Some cancers shouldn’t be called cancer: That’s the controversial claim in a recent report from a group of top oncology experts. A team of physicians looked at certain early-stage cancers and concluded that some (like ductal carcinoma in situ, or DCIS, the earliest stage of breast cancer) are over-treated—even though the odds that they’ll develop into malignant tumors are low.
The findings: “These types of precancers and early-stage cancers grow very slowly and may never kill, so doctors and patients should approach them differently,” explains study author Laura Esserman, M.D., coleader of the breast oncology program at the University of California San Francisco. Experts believe that removing the “Big C” from diagnosis will not only alleviate patients’ fears, but may also change their attitude toward treatment. In another study, Esserman and her colleagues discovered that women diagnosed with DCIS were more likely to opt for nonsurgical options (like medication) when their condition was described as “abnormal cells” rather than “non-invasive cancer.”
The treatment implications: “No matter what the name, early-stage cancer requires a personalized approach to treatment,” says Ernest Hawk, M.D., vice president of cancer prevention at the University of Texas MD Anderson Cancer Center. One way to learn more is through genomic testing, in which genes from the patient’s tumor are examined to predict how they’ll influence the tumor’s behavior (for example, how likely is it that invasive cancer will develop?). Many oncologists already use genomic testing to guide treatment for metastatic cancers; now some are using them for precancerous lesions, too, in order to determine whether a watch-and-wait strategy is best.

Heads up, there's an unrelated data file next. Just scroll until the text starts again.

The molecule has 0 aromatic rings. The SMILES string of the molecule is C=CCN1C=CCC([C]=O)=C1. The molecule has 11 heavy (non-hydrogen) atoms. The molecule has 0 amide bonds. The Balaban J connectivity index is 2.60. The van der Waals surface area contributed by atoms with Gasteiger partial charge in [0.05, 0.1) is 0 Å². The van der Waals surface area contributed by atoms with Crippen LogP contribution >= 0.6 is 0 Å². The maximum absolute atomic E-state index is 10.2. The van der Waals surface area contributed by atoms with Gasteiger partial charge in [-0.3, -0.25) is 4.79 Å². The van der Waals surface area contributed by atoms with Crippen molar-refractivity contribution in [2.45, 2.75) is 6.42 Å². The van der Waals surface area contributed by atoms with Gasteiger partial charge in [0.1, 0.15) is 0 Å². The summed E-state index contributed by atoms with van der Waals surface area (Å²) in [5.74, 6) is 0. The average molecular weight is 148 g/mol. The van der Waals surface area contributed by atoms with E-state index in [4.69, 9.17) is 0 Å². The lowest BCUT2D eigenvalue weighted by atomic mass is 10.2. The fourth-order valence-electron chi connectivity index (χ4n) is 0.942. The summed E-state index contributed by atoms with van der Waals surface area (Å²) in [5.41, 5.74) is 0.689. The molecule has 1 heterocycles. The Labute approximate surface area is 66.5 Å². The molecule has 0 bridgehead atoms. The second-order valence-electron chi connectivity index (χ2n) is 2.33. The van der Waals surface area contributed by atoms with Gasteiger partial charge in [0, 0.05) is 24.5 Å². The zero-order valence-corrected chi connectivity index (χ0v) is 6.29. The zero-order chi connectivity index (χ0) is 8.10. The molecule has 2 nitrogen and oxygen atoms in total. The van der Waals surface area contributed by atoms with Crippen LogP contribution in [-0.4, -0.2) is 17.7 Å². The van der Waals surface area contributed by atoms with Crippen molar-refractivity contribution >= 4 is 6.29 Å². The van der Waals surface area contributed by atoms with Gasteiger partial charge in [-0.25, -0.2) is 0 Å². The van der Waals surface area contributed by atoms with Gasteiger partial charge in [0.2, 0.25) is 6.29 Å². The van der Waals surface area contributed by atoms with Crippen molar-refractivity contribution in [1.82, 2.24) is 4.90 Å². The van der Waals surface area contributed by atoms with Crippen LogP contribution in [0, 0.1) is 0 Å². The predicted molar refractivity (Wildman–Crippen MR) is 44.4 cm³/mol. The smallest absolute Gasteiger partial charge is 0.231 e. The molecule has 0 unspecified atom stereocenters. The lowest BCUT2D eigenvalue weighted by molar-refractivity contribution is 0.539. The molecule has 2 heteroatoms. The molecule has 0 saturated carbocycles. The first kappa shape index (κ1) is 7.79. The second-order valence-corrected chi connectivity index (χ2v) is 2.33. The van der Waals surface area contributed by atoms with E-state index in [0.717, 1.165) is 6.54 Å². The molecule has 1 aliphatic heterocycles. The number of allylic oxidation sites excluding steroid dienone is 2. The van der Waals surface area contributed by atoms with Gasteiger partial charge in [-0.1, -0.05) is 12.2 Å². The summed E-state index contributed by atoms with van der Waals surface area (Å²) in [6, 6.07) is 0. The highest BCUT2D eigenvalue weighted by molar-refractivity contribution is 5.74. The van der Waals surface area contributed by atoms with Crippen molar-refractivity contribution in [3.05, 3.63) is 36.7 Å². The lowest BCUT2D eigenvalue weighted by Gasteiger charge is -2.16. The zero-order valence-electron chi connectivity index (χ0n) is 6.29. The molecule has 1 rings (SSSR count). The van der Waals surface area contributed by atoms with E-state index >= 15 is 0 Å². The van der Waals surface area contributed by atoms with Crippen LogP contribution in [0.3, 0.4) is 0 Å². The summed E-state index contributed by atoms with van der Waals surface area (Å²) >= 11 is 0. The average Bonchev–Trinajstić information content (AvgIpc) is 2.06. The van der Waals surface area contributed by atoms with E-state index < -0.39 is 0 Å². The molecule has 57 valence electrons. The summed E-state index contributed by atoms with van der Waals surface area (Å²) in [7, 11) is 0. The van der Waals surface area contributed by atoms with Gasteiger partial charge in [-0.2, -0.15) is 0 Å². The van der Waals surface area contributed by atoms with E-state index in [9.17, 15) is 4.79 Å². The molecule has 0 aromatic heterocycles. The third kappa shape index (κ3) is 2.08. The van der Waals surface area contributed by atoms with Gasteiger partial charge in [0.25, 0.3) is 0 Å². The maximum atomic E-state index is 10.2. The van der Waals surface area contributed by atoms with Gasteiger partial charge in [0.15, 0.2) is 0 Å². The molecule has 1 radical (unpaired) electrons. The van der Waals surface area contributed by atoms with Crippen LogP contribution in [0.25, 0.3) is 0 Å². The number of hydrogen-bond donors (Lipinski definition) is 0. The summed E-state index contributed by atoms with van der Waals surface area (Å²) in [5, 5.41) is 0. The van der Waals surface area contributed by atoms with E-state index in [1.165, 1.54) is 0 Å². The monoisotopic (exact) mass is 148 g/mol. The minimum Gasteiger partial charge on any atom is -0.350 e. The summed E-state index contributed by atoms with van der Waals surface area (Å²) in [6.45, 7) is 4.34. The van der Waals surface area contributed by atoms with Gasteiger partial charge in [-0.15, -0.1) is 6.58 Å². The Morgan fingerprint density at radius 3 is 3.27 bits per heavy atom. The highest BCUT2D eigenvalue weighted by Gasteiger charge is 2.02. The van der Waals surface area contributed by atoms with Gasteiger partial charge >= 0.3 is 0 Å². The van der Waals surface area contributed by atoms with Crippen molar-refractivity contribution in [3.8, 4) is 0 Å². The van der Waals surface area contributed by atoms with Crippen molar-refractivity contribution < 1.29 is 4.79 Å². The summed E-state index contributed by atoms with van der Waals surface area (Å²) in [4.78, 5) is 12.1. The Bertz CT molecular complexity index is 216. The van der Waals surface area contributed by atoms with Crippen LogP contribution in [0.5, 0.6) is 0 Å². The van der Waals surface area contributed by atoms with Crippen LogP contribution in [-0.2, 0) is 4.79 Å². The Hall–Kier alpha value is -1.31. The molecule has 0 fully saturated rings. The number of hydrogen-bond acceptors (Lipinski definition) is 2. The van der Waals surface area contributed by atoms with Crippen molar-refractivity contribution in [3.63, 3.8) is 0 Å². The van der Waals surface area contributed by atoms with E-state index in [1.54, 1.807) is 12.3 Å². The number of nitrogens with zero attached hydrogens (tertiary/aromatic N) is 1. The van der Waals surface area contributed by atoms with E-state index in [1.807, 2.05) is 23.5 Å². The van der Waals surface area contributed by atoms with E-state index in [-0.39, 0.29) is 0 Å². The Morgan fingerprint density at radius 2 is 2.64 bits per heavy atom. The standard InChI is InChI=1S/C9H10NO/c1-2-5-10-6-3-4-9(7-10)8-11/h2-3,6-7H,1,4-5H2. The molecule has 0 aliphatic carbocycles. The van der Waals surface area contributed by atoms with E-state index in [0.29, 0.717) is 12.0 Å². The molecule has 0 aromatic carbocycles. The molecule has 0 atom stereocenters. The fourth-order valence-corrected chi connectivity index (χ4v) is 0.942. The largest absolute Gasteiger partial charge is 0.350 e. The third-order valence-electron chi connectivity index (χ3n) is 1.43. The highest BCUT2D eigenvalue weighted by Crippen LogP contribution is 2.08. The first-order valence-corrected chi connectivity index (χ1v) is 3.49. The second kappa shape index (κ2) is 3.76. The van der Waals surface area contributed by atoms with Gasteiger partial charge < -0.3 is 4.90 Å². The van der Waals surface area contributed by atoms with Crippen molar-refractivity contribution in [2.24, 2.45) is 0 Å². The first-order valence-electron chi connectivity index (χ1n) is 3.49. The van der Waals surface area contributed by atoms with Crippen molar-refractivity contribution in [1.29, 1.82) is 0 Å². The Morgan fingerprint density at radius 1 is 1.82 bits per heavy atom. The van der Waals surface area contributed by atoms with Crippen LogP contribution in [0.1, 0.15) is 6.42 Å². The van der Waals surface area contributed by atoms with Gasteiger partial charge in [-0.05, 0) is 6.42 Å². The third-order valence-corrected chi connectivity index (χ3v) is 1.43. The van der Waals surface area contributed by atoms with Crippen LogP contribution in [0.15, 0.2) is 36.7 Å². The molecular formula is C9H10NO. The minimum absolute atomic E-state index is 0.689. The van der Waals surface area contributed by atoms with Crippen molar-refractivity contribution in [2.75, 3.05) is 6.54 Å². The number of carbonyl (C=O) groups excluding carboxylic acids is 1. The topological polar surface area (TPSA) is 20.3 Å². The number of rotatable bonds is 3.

Breast oncologist Ruth Oratz, M.D., clinical professor of medicine at the New York University School of Medicine, is among the early adopters of genomic testing—but even if your doctor does not use it, she says, a basic pathology report should be able to indicate aggressiveness. As Esserman notes, “Cancer is not an emergency. You have time to sort out your options.”